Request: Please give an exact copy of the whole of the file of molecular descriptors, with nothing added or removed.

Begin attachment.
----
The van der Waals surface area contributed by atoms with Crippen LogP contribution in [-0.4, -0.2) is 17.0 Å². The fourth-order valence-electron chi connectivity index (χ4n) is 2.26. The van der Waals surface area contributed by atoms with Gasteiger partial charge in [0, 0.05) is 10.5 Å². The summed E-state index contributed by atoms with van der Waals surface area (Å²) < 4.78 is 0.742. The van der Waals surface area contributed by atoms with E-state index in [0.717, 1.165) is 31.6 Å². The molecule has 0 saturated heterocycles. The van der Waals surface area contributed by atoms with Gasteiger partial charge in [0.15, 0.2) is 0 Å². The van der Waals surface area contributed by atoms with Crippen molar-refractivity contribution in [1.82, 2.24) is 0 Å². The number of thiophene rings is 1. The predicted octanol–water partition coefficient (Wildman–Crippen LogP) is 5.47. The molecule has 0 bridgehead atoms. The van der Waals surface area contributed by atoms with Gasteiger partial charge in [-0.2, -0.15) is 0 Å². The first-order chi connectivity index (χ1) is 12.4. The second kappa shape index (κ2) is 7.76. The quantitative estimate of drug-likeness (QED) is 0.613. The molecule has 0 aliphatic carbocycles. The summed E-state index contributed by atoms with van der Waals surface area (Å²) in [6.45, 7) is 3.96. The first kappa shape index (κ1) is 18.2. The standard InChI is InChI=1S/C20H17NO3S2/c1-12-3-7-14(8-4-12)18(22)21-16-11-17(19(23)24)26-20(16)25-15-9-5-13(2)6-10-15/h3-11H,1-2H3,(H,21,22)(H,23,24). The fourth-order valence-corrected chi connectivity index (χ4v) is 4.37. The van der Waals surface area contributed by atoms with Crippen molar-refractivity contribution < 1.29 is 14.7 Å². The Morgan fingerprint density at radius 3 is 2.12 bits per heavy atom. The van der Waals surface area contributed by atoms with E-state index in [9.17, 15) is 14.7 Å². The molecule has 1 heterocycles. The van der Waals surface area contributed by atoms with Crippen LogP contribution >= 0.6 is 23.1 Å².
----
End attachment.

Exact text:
The van der Waals surface area contributed by atoms with Crippen LogP contribution in [-0.4, -0.2) is 17.0 Å². The fourth-order valence-electron chi connectivity index (χ4n) is 2.26. The van der Waals surface area contributed by atoms with Gasteiger partial charge in [0, 0.05) is 10.5 Å². The summed E-state index contributed by atoms with van der Waals surface area (Å²) < 4.78 is 0.742. The van der Waals surface area contributed by atoms with E-state index in [0.717, 1.165) is 31.6 Å². The molecule has 0 saturated heterocycles. The van der Waals surface area contributed by atoms with Gasteiger partial charge in [0.15, 0.2) is 0 Å². The van der Waals surface area contributed by atoms with Crippen molar-refractivity contribution in [1.82, 2.24) is 0 Å². The number of thiophene rings is 1. The predicted octanol–water partition coefficient (Wildman–Crippen LogP) is 5.47. The molecule has 0 bridgehead atoms. The van der Waals surface area contributed by atoms with Gasteiger partial charge in [-0.2, -0.15) is 0 Å². The first-order chi connectivity index (χ1) is 12.4. The second kappa shape index (κ2) is 7.76. The quantitative estimate of drug-likeness (QED) is 0.613. The molecule has 0 aliphatic carbocycles. The summed E-state index contributed by atoms with van der Waals surface area (Å²) in [6.45, 7) is 3.96. The first kappa shape index (κ1) is 18.2. The standard InChI is InChI=1S/C20H17NO3S2/c1-12-3-7-14(8-4-12)18(22)21-16-11-17(19(23)24)26-20(16)25-15-9-5-13(2)6-10-15/h3-11H,1-2H3,(H,21,22)(H,23,24). The fourth-order valence-corrected chi connectivity index (χ4v) is 4.37. The van der Waals surface area contributed by atoms with Crippen molar-refractivity contribution < 1.29 is 14.7 Å². The Morgan fingerprint density at radius 3 is 2.12 bits per heavy atom. The van der Waals surface area contributed by atoms with E-state index in [9.17, 15) is 14.7 Å². The molecule has 1 heterocycles. The van der Waals surface area contributed by atoms with Crippen LogP contribution >= 0.6 is 23.1 Å².